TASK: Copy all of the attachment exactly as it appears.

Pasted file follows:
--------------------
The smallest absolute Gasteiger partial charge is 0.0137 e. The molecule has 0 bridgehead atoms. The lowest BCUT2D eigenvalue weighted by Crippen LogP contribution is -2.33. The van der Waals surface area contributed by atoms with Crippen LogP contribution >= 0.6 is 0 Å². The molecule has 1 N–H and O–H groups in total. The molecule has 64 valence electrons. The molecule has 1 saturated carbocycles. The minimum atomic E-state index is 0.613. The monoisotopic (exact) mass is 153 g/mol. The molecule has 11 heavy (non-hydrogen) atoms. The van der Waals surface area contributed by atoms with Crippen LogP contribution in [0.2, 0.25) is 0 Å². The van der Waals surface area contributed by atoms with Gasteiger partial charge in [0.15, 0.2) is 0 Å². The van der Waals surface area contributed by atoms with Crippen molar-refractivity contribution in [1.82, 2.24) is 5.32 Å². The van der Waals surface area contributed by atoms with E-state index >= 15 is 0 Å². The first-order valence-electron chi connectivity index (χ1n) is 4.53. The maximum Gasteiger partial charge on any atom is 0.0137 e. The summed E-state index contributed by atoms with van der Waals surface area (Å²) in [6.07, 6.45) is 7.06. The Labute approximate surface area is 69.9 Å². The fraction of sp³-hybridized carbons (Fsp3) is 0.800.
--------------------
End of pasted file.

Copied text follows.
The smallest absolute Gasteiger partial charge is 0.0137 e. The molecule has 0 bridgehead atoms. The lowest BCUT2D eigenvalue weighted by Crippen LogP contribution is -2.33. The van der Waals surface area contributed by atoms with Crippen LogP contribution >= 0.6 is 0 Å². The molecule has 1 N–H and O–H groups in total. The molecule has 64 valence electrons. The molecule has 1 saturated carbocycles. The minimum atomic E-state index is 0.613. The monoisotopic (exact) mass is 153 g/mol. The molecule has 11 heavy (non-hydrogen) atoms. The van der Waals surface area contributed by atoms with Crippen LogP contribution in [0.2, 0.25) is 0 Å². The van der Waals surface area contributed by atoms with Gasteiger partial charge in [0.15, 0.2) is 0 Å². The van der Waals surface area contributed by atoms with Crippen molar-refractivity contribution in [1.82, 2.24) is 5.32 Å². The van der Waals surface area contributed by atoms with E-state index >= 15 is 0 Å². The first-order valence-electron chi connectivity index (χ1n) is 4.53. The maximum Gasteiger partial charge on any atom is 0.0137 e. The summed E-state index contributed by atoms with van der Waals surface area (Å²) in [6.07, 6.45) is 7.06. The Labute approximate surface area is 69.9 Å². The fraction of sp³-hybridized carbons (Fsp3) is 0.800.